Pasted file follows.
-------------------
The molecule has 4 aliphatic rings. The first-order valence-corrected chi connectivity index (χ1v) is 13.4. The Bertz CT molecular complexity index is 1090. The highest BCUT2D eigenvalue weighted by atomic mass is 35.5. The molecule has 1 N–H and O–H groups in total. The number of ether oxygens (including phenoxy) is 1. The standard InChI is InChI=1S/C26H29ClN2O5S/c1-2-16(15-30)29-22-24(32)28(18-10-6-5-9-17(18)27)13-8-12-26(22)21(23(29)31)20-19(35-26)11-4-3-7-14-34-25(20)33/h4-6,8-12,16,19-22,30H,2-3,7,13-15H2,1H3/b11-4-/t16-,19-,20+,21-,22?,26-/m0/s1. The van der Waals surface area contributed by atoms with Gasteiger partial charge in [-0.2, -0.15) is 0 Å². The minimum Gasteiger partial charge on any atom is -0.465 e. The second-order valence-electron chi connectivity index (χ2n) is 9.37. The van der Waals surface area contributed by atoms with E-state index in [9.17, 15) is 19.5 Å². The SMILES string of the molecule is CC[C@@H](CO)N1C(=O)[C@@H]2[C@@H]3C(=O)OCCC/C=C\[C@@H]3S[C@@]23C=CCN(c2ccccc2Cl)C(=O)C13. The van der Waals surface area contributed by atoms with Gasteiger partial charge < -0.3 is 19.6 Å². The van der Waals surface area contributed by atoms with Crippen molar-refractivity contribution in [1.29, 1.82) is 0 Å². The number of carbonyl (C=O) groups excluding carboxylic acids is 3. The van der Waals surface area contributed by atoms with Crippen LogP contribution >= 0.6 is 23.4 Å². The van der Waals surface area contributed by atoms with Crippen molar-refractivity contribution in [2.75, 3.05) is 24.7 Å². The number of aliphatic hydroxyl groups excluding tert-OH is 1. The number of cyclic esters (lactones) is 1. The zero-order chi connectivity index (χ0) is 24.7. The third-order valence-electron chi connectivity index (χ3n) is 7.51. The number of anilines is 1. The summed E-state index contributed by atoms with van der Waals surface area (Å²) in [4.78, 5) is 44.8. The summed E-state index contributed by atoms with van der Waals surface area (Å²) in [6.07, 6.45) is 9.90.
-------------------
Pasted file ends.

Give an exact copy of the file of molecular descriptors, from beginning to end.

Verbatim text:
The molecule has 4 aliphatic rings. The first-order valence-corrected chi connectivity index (χ1v) is 13.4. The Bertz CT molecular complexity index is 1090. The highest BCUT2D eigenvalue weighted by atomic mass is 35.5. The molecule has 1 N–H and O–H groups in total. The number of ether oxygens (including phenoxy) is 1. The standard InChI is InChI=1S/C26H29ClN2O5S/c1-2-16(15-30)29-22-24(32)28(18-10-6-5-9-17(18)27)13-8-12-26(22)21(23(29)31)20-19(35-26)11-4-3-7-14-34-25(20)33/h4-6,8-12,16,19-22,30H,2-3,7,13-15H2,1H3/b11-4-/t16-,19-,20+,21-,22?,26-/m0/s1. The van der Waals surface area contributed by atoms with Gasteiger partial charge in [-0.2, -0.15) is 0 Å². The minimum Gasteiger partial charge on any atom is -0.465 e. The second-order valence-electron chi connectivity index (χ2n) is 9.37. The van der Waals surface area contributed by atoms with E-state index in [9.17, 15) is 19.5 Å². The SMILES string of the molecule is CC[C@@H](CO)N1C(=O)[C@@H]2[C@@H]3C(=O)OCCC/C=C\[C@@H]3S[C@@]23C=CCN(c2ccccc2Cl)C(=O)C13. The van der Waals surface area contributed by atoms with Gasteiger partial charge < -0.3 is 19.6 Å². The van der Waals surface area contributed by atoms with Crippen molar-refractivity contribution in [1.29, 1.82) is 0 Å². The number of carbonyl (C=O) groups excluding carboxylic acids is 3. The van der Waals surface area contributed by atoms with Crippen LogP contribution >= 0.6 is 23.4 Å². The van der Waals surface area contributed by atoms with Crippen molar-refractivity contribution in [2.75, 3.05) is 24.7 Å². The number of aliphatic hydroxyl groups excluding tert-OH is 1. The number of cyclic esters (lactones) is 1. The zero-order chi connectivity index (χ0) is 24.7. The third-order valence-electron chi connectivity index (χ3n) is 7.51. The number of anilines is 1. The summed E-state index contributed by atoms with van der Waals surface area (Å²) in [4.78, 5) is 44.8. The summed E-state index contributed by atoms with van der Waals surface area (Å²) in [6.07, 6.45) is 9.90.